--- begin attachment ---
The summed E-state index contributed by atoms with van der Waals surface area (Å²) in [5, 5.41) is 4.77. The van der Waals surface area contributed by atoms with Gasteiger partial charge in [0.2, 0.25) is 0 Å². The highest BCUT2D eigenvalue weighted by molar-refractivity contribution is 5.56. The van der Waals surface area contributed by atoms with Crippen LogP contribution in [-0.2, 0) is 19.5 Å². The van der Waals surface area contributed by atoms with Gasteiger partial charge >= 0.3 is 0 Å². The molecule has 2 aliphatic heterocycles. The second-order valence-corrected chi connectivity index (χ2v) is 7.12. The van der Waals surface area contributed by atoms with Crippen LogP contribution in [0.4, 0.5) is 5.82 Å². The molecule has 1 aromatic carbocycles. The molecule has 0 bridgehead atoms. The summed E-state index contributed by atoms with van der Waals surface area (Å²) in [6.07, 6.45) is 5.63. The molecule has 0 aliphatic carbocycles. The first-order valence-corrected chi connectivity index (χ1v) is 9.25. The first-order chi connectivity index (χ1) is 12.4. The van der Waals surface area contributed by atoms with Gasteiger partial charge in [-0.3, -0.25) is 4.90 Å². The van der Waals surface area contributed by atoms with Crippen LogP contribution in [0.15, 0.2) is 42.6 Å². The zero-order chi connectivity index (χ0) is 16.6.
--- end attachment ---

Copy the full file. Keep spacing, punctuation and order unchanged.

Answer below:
The summed E-state index contributed by atoms with van der Waals surface area (Å²) in [5, 5.41) is 4.77. The van der Waals surface area contributed by atoms with Gasteiger partial charge in [0.2, 0.25) is 0 Å². The highest BCUT2D eigenvalue weighted by molar-refractivity contribution is 5.56. The van der Waals surface area contributed by atoms with Crippen LogP contribution in [-0.2, 0) is 19.5 Å². The van der Waals surface area contributed by atoms with Gasteiger partial charge >= 0.3 is 0 Å². The molecule has 2 aliphatic heterocycles. The second-order valence-corrected chi connectivity index (χ2v) is 7.12. The van der Waals surface area contributed by atoms with Crippen LogP contribution in [0.4, 0.5) is 5.82 Å². The molecule has 1 aromatic carbocycles. The molecule has 0 bridgehead atoms. The summed E-state index contributed by atoms with van der Waals surface area (Å²) in [6.07, 6.45) is 5.63. The molecule has 0 aliphatic carbocycles. The first-order valence-corrected chi connectivity index (χ1v) is 9.25. The first-order chi connectivity index (χ1) is 12.4. The van der Waals surface area contributed by atoms with Gasteiger partial charge in [-0.3, -0.25) is 4.90 Å². The van der Waals surface area contributed by atoms with Crippen LogP contribution in [0.15, 0.2) is 42.6 Å². The zero-order chi connectivity index (χ0) is 16.6.